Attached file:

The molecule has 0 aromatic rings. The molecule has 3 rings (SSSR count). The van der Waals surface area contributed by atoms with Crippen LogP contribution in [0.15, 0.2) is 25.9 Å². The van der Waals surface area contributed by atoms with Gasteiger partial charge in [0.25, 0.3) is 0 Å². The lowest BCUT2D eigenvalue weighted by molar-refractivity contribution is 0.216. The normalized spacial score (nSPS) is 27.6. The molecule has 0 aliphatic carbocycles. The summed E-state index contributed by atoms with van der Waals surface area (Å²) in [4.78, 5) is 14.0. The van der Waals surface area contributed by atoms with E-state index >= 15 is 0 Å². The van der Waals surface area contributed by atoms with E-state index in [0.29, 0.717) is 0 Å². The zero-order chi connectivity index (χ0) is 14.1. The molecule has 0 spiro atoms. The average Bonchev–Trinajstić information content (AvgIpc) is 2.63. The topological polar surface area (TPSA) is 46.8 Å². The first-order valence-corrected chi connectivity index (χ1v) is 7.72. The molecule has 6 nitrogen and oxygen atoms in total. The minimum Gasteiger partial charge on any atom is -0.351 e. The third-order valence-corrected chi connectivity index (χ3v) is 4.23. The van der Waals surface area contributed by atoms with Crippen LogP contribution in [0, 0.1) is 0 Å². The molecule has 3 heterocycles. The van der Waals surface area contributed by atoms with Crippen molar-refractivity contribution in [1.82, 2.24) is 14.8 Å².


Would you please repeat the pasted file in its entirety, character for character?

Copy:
The molecule has 0 aromatic rings. The molecule has 3 rings (SSSR count). The van der Waals surface area contributed by atoms with Crippen LogP contribution in [0.15, 0.2) is 25.9 Å². The van der Waals surface area contributed by atoms with Gasteiger partial charge in [0.25, 0.3) is 0 Å². The lowest BCUT2D eigenvalue weighted by molar-refractivity contribution is 0.216. The normalized spacial score (nSPS) is 27.6. The molecule has 0 aliphatic carbocycles. The summed E-state index contributed by atoms with van der Waals surface area (Å²) in [4.78, 5) is 14.0. The van der Waals surface area contributed by atoms with E-state index >= 15 is 0 Å². The van der Waals surface area contributed by atoms with E-state index in [0.29, 0.717) is 0 Å². The zero-order chi connectivity index (χ0) is 14.1. The molecule has 0 spiro atoms. The average Bonchev–Trinajstić information content (AvgIpc) is 2.63. The topological polar surface area (TPSA) is 46.8 Å². The first-order valence-corrected chi connectivity index (χ1v) is 7.72. The molecule has 6 nitrogen and oxygen atoms in total. The minimum Gasteiger partial charge on any atom is -0.351 e. The third-order valence-corrected chi connectivity index (χ3v) is 4.23. The van der Waals surface area contributed by atoms with Crippen LogP contribution in [0, 0.1) is 0 Å². The molecule has 3 heterocycles. The van der Waals surface area contributed by atoms with Crippen molar-refractivity contribution in [1.82, 2.24) is 14.8 Å².